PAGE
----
This problem aims to find the probability of the occurrence of a **random event** and its **predictable outcomes.** The concepts required for this problem are mainly related to **probability** and the **product rule.**

Let’s first look at a **fair die,** whose each face has the **identical probability** of coming **faced up.**

The **product rule** is stated as the probability of two **autonomous events** $(m,n)$ happening together can be estimated by **multiplying** the **respective probabilities** of each event **arising independently** $(m\times n)$.

So **probability** is a procedure to predict the **happening **of a **random event,** and its value is mostly between **zero** and **one.** It calculates the possibility of an **event,** events that are a bit tricky to anticipate an **outcome.**

**Given as:**

\[\text{Probability of event to occur} = \dfrac{\text{Number of ways an event can occur}}{\text{Total number of outcomes of that event}}\]

## Expert Answer

So as per the **statement,** a **dice** is rolled $6$ times and we are to find the **probability** that the **outcome** of these events is not an **even number,** or in other words, the **outcome** of these events is an **odd number.**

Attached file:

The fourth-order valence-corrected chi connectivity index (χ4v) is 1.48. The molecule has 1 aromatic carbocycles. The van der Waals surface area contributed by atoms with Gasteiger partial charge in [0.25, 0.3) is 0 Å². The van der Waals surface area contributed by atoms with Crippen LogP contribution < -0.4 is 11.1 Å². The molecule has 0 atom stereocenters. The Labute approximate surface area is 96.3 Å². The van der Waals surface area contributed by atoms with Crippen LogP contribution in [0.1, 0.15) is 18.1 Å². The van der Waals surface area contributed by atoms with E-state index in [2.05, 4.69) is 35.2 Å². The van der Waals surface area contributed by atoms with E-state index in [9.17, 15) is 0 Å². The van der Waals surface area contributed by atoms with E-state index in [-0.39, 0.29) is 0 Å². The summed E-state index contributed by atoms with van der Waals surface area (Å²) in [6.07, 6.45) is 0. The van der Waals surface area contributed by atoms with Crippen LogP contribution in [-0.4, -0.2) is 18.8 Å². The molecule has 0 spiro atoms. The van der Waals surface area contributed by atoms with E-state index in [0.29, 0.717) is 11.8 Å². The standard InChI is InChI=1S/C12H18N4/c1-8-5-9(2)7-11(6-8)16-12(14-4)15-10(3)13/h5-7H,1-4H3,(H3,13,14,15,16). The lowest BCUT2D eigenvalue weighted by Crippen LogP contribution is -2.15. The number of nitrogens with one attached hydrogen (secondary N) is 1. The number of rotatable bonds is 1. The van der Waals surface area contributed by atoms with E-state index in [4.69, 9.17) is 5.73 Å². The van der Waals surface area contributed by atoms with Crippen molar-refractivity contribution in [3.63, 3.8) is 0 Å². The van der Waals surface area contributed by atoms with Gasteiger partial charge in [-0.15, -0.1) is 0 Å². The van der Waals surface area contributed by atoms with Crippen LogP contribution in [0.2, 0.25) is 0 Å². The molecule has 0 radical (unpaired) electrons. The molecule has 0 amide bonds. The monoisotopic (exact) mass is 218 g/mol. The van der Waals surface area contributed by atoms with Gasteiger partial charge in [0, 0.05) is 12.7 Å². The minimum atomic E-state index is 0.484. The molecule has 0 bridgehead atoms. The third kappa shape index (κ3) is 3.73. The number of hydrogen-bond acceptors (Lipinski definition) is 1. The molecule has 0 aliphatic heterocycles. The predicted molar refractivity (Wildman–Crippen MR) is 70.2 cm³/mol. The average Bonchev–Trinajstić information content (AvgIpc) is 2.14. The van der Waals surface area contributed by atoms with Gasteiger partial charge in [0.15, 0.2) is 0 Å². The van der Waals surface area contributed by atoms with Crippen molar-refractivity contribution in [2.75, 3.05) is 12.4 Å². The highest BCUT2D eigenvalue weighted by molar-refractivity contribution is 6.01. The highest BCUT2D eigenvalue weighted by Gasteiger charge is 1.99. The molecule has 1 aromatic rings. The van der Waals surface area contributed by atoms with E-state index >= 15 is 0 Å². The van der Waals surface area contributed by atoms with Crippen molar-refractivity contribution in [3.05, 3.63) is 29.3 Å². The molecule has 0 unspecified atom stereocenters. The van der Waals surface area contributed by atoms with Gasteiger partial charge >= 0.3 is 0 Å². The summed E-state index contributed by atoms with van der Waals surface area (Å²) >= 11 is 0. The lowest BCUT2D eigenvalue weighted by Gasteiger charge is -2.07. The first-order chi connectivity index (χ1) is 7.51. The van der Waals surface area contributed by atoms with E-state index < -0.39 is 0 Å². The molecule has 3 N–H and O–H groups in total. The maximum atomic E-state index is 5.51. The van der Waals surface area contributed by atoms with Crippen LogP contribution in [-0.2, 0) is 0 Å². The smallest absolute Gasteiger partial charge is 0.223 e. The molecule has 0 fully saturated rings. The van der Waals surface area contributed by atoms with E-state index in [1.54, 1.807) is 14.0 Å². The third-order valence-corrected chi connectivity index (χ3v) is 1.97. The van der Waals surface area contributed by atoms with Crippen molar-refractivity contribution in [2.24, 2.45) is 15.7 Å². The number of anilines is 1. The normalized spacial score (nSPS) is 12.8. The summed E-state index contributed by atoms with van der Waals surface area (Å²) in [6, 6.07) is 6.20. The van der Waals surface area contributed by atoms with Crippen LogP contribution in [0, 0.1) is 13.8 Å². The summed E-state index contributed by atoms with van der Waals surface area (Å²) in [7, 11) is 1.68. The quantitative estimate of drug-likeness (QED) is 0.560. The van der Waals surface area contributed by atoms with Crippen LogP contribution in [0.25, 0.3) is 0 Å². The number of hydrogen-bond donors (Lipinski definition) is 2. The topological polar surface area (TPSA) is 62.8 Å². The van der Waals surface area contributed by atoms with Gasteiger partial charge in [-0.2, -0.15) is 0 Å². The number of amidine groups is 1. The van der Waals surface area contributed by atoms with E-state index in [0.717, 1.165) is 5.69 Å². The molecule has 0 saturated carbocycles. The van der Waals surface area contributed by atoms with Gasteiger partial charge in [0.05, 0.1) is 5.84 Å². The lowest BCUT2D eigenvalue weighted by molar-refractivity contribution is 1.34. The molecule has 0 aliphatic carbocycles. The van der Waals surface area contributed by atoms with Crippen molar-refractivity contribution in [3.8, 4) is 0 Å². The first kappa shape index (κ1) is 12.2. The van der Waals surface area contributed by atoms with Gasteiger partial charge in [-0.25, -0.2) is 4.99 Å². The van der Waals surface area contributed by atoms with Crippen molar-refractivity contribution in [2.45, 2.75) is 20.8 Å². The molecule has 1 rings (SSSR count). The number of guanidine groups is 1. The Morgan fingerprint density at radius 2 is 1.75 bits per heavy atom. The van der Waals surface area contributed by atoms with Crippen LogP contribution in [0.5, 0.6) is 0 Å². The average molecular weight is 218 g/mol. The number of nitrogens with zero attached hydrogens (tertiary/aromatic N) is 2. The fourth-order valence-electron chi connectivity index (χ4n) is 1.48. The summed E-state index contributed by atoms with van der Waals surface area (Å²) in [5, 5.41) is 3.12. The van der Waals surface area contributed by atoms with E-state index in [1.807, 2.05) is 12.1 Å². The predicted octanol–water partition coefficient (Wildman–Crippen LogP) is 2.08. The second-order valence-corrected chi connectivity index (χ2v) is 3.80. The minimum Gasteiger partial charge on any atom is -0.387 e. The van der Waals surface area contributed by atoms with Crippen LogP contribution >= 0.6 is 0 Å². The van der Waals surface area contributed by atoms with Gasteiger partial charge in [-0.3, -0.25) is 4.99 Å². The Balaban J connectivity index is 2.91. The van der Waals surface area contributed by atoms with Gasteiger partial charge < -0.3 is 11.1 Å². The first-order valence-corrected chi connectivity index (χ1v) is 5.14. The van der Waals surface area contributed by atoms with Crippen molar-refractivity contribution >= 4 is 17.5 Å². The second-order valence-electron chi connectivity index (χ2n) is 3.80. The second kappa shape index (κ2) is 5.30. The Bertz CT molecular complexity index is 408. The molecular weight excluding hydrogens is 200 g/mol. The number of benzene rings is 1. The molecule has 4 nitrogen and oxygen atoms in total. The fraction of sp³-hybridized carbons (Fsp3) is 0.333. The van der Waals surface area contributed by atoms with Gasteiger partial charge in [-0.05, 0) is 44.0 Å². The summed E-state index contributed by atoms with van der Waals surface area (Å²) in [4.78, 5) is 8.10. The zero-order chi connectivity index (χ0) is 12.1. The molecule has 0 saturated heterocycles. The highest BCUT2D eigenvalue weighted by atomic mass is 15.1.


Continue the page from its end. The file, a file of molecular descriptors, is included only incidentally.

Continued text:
If we look **at dice,** we find a total of $6$ **faces,** of which only $3$ **faces **are odd, the rest are subsequently **even numbers.** Let’s create a **sample space** for a dice that is rolled only once:

\[S_{\text{first role}}={1, 2, 3, 4, 5, 6} \]

Out of which the **odd numbers** are:

\[S_{odd}={1, 3, 5 }\]

So the **probability** of getting an **odd number** with a **single role **is:

\[P_{1 role}(O)=\dfrac{\text{Odd faces}}{\text{Total faces}} \]

\[P_{1 role}(O)=\dfrac{3}{6}\]

\[P_{1 role}(O)=\dfrac{1}{2}\]

So the **probability** that the number would be **odd** after the **first** role is $0.5$.

Similarly, in every role there are a total of $6$ outcomes:

\[S_{2^{nd} … 6^{th}} = {1, 2, 3, 4, 5, 6}\]

Here we are going to use the **property** of the **product rule** to calculate the **total number** of **outcomes** after six roles:

\[\text{Total outcomes}=6\times 6\times 6\times 6\times 6\times 6\]

\[\text{Total outcomes}=6^6 = 46656\]

Since there are only $3$ **odd numbers** in a **die,** the total number of **outcomes** becomes:

\[\text{Odd outcomes} = 3\times 3\times 3\times 3\times 3\times 3\]

\[\text{Odd outcomes} = 3^6 = 729\]

So $729$ of the $46656$ outcomes **results** in an **odd** number.

Now the **probability** becomes:

\[P_{6\space roles}(O)=\dfrac{729}{46656}\]

\[P_{6\space roles}(O)=0.0156\]

## Numerical Result

The **probability** that the outcome of a **fair die** rolled **six times** would not be an **even number** is $0.0156$.

## Example

A **dice** is rolled **six times,** find the **probability** of getting the **number six.**

Let’s assume $P$ is the **probability** of getting a $6$:

\[P=\dfrac{1}{6}\]

Similarly, the **probability** of getting any **number other than** $6$ is:

\[P’= 1-P=\dfrac{5}{6}\]

Now we are going to use the **property** of the **product rule** to calculate the **total number** of outcomes after **six** roles:

\[\text{P(Not getting a 6 for n times)} = \text{P’ to the n_{th} power} \]

So it **becomes:**

\[(\dfrac{5}{6})^6 = \dfrac{15,625}{46,656} \approx 0.334 \]

Hence, the **probability** of getting a **six** at **least once** is $1-0.334=0.666$.